After 16 days of intense competition, the 2004 Olympic games came to an end. Taiwan's record of two gold and two silver medals and one bronze medal is not only a considerable improvement on its achievement at the Sydney games in 2000 of one silver and four bronze, It also placed Taiwan 31st in the medal tally, out of a total of 202 countries competing in the games. This unprecedented record delighted the nation, and has had a positive impact in promoting sport in Taiwan. We can expect greater participation in future international sports events. But with a population of over 23 million and a standard of living well up in the international rankings, was our performance at Athens really that outstanding? Or had our performance in previous Olympics simply been below par? Now that the excitement of victory has begun to die down, this makes an interesting question for consideration.
In the February issue of the Review of Economics and Statistics, an article by Andrew Bernard and Meghan Busse entitled "Who Wins the Olympic Games: Economic Resources and Medal Totals" outlines a model they created to predict the number of medals a country would win at an Olympic Games. Athletes and events do not figure among the variables. Instead, the variables are a nation's GDP, its population, the number of medals previously won, whether the country is or was ruled by a communist government and whether or not it was the host country, covering a period of the last 30 years. Using this model, the authors said they achieved 96 percent accuracy in predicting the medal tally at the Sydney Games in 2000 for countries that won more than five medals in the previous Atlanta games. Before the beginning of the Athens games, the authors also made predictions using this model for the number of gold medals and the total medal count for 34 counties.
Although accuracy was not as high as for the Sydney games, the margin of error for the top 10 medal winners for total medal count was just 12 percent; for gold medals, the error margin was just two medals. This indicates that a simple economic model can achieve a high degree of predictive accuracy.
In Athens, Taiwan won two gold medals, ranking 31st. With a total of five medals won, the country ranked 37th, giving it an average position of 34th. Because we did not win five medals in Sydney, perhaps the predictive model does not apply to Taiwan. But we can still borrow some of the variables to make a simple test to see how outstanding Taiwan's performance actually was.
Firstly in reference to population: Taiwan's population of around 22.5 million ranks it 45th in the world, so as far as our population size is concerned, we punched above our weight at Athens. But when we turn to per capita income, if we take GDP adjusted for purchasing power parity as assessed in the CIA's World Factbook 2004, Taiwan's per capita GDP for last year was US$23,400, which ranks it 25th in the world. In this light, the Olympic rank of 34th does not seem so impressive. And if we look at total GDP adjusted for purchasing power parity, our economy is valued at US$530 billion, which ranks 16th in the world. In this context, 34th in the Olympics seems even less impressive.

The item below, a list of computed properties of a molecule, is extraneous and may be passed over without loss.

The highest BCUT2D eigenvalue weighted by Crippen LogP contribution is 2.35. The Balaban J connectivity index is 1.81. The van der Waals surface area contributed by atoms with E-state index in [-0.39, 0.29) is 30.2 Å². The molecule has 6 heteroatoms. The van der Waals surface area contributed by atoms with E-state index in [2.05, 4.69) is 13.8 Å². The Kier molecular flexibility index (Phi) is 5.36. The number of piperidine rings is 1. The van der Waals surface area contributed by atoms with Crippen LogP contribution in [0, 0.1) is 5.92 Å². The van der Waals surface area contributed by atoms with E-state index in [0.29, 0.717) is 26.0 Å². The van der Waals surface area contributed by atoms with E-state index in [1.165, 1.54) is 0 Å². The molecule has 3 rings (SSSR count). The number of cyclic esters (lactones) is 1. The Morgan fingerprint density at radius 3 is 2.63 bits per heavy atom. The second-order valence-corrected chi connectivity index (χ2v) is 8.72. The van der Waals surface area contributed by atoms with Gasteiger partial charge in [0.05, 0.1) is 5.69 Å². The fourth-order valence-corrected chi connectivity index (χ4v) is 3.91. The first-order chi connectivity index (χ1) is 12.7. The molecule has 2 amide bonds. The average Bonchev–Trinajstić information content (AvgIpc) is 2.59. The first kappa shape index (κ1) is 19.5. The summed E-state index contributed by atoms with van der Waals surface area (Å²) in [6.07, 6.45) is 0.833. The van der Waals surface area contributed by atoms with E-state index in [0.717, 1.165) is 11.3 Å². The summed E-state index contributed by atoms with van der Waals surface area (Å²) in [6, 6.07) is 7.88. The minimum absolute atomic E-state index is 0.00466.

It is especially worthwhile to note the example of Australia. It has a population of 19 million with an adjusted average GDP of US$25,000 and the scale of its economy is actually smaller than Taiwan's (US$480 billion). Yet it ranked fourth on the medal charts (with a total of 49, 17 of those being gold), leaving countries like Britain and France in its wake. Australia's geographic and demographic profile is probably not sufficient to explain its dominance compared to Taiwan, for South Korea, which is densely populated but with an average per capita income that is lower than Taiwan's managed to rank ninth at Athens (30 medals, nine of them gold), far exceeding what could be expected from its economic profile. This is truly admirable.
But the greatest winner at the Athens Olympics was probably Japan, which ranked fifth, winning 37 medals, 16 of them gold. This was a huge leap forward from its performance in Sydney, where it garnered just 18 medals, only five of them gold. We can see from this that apart from economic development, enthusiasm for sport and a nation's support for its athletes, determination and hard training are also necessary to achieve a good Olympic record. So while the performance of our athletes merits praise, based on our economic strength we still have plenty of room to improve. In a world in which Taiwan suffers political oppression, sports opens a new window for friendship and self-improvement.
To develop an enthusiasm for sport and to create a nursery for the fostering of sporting talent, physical education should be included within the joint entrance examination to test students on basic athletic ability, such as running, jumping, chin-ups and sit-ups. By adopting a system of "national fitness," young people will train regularly to obtain good results. If university departments demand a passing grade in physical education for admission, Taiwan's "little fatties" will gradually disappear and people will not only be stronger and fitter, but we will also have a steady supply of internationally competitive athletes. These athletes will not only have broader horizons, but we can also expect better performances at subsequent Olympics.
Tu Jenn-hwa is an associate professor at National Taiwan University's Graduate Institute of National Development.
Translated by Ian Bartholomew
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